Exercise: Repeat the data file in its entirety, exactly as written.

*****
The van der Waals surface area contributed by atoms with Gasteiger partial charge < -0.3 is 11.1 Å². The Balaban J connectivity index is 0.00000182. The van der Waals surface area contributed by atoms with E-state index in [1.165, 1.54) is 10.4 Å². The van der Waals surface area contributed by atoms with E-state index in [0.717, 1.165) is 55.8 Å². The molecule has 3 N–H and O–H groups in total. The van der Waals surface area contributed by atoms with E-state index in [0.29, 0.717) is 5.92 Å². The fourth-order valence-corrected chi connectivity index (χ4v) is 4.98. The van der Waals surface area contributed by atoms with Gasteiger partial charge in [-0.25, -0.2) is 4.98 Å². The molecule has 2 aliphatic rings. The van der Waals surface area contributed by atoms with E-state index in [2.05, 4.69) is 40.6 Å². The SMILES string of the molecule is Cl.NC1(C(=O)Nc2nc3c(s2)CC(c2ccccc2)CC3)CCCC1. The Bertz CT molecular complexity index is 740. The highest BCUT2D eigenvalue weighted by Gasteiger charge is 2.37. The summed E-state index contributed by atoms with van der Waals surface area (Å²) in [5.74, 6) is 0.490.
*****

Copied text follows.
The van der Waals surface area contributed by atoms with Gasteiger partial charge < -0.3 is 11.1 Å². The Balaban J connectivity index is 0.00000182. The van der Waals surface area contributed by atoms with E-state index in [1.165, 1.54) is 10.4 Å². The van der Waals surface area contributed by atoms with E-state index in [0.717, 1.165) is 55.8 Å². The molecule has 3 N–H and O–H groups in total. The van der Waals surface area contributed by atoms with E-state index in [0.29, 0.717) is 5.92 Å². The fourth-order valence-corrected chi connectivity index (χ4v) is 4.98. The van der Waals surface area contributed by atoms with Gasteiger partial charge in [-0.25, -0.2) is 4.98 Å². The molecule has 2 aliphatic rings. The van der Waals surface area contributed by atoms with E-state index in [2.05, 4.69) is 40.6 Å². The SMILES string of the molecule is Cl.NC1(C(=O)Nc2nc3c(s2)CC(c2ccccc2)CC3)CCCC1. The Bertz CT molecular complexity index is 740. The highest BCUT2D eigenvalue weighted by Gasteiger charge is 2.37. The summed E-state index contributed by atoms with van der Waals surface area (Å²) in [5.74, 6) is 0.490.